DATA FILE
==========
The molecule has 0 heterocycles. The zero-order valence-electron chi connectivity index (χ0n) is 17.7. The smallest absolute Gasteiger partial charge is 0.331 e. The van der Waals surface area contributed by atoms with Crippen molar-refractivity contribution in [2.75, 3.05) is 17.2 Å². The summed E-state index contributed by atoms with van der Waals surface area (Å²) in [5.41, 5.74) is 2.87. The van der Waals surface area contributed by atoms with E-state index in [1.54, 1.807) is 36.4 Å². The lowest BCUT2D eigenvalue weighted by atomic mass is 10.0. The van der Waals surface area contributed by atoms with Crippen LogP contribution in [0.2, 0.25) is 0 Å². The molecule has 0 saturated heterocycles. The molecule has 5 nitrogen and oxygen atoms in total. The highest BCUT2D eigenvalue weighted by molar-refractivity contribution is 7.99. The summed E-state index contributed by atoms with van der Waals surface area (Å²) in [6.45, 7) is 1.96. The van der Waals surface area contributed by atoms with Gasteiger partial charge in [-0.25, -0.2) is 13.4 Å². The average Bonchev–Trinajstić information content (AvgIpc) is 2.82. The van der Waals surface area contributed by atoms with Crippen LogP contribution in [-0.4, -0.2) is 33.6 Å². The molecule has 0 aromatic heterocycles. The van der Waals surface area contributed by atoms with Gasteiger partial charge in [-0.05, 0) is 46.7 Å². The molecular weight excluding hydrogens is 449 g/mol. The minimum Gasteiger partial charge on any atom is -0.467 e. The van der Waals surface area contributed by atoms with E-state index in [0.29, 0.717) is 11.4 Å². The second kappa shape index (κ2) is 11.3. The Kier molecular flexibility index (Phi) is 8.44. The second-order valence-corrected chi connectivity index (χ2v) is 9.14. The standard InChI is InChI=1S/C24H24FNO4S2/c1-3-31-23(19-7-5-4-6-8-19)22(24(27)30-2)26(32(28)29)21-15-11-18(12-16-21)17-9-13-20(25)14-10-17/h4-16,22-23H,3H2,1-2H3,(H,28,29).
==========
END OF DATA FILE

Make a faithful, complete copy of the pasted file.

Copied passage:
The molecule has 0 heterocycles. The zero-order valence-electron chi connectivity index (χ0n) is 17.7. The smallest absolute Gasteiger partial charge is 0.331 e. The van der Waals surface area contributed by atoms with Crippen molar-refractivity contribution in [2.75, 3.05) is 17.2 Å². The summed E-state index contributed by atoms with van der Waals surface area (Å²) in [5.41, 5.74) is 2.87. The van der Waals surface area contributed by atoms with E-state index in [1.54, 1.807) is 36.4 Å². The lowest BCUT2D eigenvalue weighted by atomic mass is 10.0. The van der Waals surface area contributed by atoms with Crippen LogP contribution in [0.2, 0.25) is 0 Å². The molecule has 0 saturated heterocycles. The molecule has 5 nitrogen and oxygen atoms in total. The highest BCUT2D eigenvalue weighted by molar-refractivity contribution is 7.99. The summed E-state index contributed by atoms with van der Waals surface area (Å²) in [6.45, 7) is 1.96. The van der Waals surface area contributed by atoms with Gasteiger partial charge in [-0.25, -0.2) is 13.4 Å². The average Bonchev–Trinajstić information content (AvgIpc) is 2.82. The van der Waals surface area contributed by atoms with Crippen LogP contribution in [-0.4, -0.2) is 33.6 Å². The molecule has 0 aromatic heterocycles. The van der Waals surface area contributed by atoms with Gasteiger partial charge in [-0.05, 0) is 46.7 Å². The molecular weight excluding hydrogens is 449 g/mol. The minimum Gasteiger partial charge on any atom is -0.467 e. The van der Waals surface area contributed by atoms with E-state index in [0.29, 0.717) is 11.4 Å². The second kappa shape index (κ2) is 11.3. The Kier molecular flexibility index (Phi) is 8.44. The second-order valence-corrected chi connectivity index (χ2v) is 9.14. The standard InChI is InChI=1S/C24H24FNO4S2/c1-3-31-23(19-7-5-4-6-8-19)22(24(27)30-2)26(32(28)29)21-15-11-18(12-16-21)17-9-13-20(25)14-10-17/h4-16,22-23H,3H2,1-2H3,(H,28,29).